Bin Laden family plane gave 'six alerts' before fatal crash

Three members of the al-Qaeda founder's family died in the crash last week

Ian Johnston
Friday 07 August 2015 07:36 BST
Hampshire police and firefighters at the scene of the Embraer Phenom 300 jet crash site at the British Car Auctions, Blackbushe, Hampshire
Hampshire police and firefighters at the scene of the Embraer Phenom 300 jet crash site at the British Car Auctions, Blackbushe, Hampshire (EPA)

A private plane that crashed killing three members of the Bin Laden family overtook a microlight aircraft on its final approach then landed too far down the runway, air accident investigators have said in a preliminary report.

The aircraft’s warning system sounded six “pull-up” alerts as it came into land at Blackbushe airport in Hampshire last week. However, the pilot set the £7m Phenom 300 jet down with only about a third of the runway left.

The plane, which was travelling at about 155mph, went off the end of the tarmac, became airborne briefly, then crashed into cars at an auction firm and burst into flames, the Air Accidents Investigation Branch (AAIB) said in a special bulletin report. The late al-Qaeda leader Osama bin Laden’s stepmother Raja Bashir Hashem, 75, her daughter, Sana bin Laden, 53, another relative Zouheir Anuar Hashem, 56, and the Jordanian pilot, Mazen Salim Alqasim, 57, all died.

The coroner for North Hampshire, Andrew Bradley, said their bodies had been “incinerated”. Mr Alqasim had 11,000 hours of flying experience.

In the report, the AAIB said the jet “overtook a microlight aircraft … climbing slightly to pass ahead of and above that aircraft”. It was then advised by the plane’s T-Cas collision avoidance system to descend and given other instructions to help avoid another plane just above it.

“Following this climb, HZ-IBN [the plane] then descended at up to 3,000ft per minute towards the threshold of runway 25,” the report said. “The aircraft’s Taws [terrain awareness and warning system] generated six ‘pull-up’ warnings on final approach.

“Tyre marks made by the aircraft at touchdown indicated that it landed approximately 710m beyond the runway 25 threshold. Runway 25 has a declared landing distance available (LDA) of 1,059m. Therefore the aircraft touched down approximately 349m before the end of the declared LDA, 438m before the end of the paved runway surface.”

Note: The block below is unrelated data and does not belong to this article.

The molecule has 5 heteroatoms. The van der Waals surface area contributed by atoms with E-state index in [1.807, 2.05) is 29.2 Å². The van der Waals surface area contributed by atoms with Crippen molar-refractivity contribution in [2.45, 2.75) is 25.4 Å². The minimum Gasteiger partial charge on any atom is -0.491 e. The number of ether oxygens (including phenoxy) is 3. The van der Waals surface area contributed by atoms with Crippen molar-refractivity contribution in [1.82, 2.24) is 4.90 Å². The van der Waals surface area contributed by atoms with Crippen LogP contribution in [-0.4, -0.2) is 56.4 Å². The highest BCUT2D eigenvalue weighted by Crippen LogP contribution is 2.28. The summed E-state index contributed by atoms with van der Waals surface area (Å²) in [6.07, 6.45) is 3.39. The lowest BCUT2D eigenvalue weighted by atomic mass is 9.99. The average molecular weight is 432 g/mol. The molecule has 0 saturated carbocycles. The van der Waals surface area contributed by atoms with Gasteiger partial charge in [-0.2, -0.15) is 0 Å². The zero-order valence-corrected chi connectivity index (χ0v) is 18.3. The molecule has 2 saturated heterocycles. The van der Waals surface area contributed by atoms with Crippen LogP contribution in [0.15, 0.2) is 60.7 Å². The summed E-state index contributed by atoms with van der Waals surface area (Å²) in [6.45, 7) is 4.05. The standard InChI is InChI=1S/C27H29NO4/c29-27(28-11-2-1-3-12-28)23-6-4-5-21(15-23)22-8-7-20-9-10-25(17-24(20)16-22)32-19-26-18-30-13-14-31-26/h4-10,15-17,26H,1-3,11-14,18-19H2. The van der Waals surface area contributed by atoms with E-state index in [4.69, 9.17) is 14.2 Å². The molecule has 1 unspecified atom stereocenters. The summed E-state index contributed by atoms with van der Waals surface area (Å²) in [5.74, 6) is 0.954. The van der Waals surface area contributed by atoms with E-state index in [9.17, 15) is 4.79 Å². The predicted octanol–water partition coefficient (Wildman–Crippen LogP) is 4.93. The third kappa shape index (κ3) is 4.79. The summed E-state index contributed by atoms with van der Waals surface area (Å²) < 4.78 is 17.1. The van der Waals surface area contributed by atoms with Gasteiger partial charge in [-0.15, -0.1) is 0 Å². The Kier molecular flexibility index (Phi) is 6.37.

Osama bin Laden
Osama bin Laden (Getty)

The aircraft’s manufacturer estimated the plane would have needed at least 616 metres of runway to land safely.

“The aircraft departed the paved surface at the end of runway 25… then collided with a one-metre-high earth bank, causing the lower section of the nose landing gear and the nose gear doors to detach,” the report continued.

“The aircraft became airborne again briefly, before colliding with cars parked at an adjacent business and coming to rest approximately 70 metres beyond the earth bank.” The plane wing came off during the crash and “an intense fire developed, consuming the majority of the aircraft,” the report said, adding that the “four occupants were fatally injured”.

At the time, Andrew Thomas, who was paying for a car, told BBC Surrey that the plane “nosedived” and “exploded on impact”. Barry Wright, who was also at the auctioneers, said the plane “went up in a ball of flames”. Following the crash, Saudi Arabia’s ambassador to the UK, Prince Mohammed bin Nawaf bin Abdel-Aziz, issued a statement offering his condolences to the Bin Laden family.

They are well known in Saudi Arabia because of their large business empire. They severed all ties with Osama bin Laden, who was killed by US forces in Pakistan in 2011, after Saudi Arabia revoked his citizenship in 1994.

The inquest into the occupants’ deaths was opened and adjourned and a full hearing is unlikely to take place for at least nine months while the AAIB completes its investigation. The plane, which was flying in from Milan, was said to be a regular visitor to Blackbushe.

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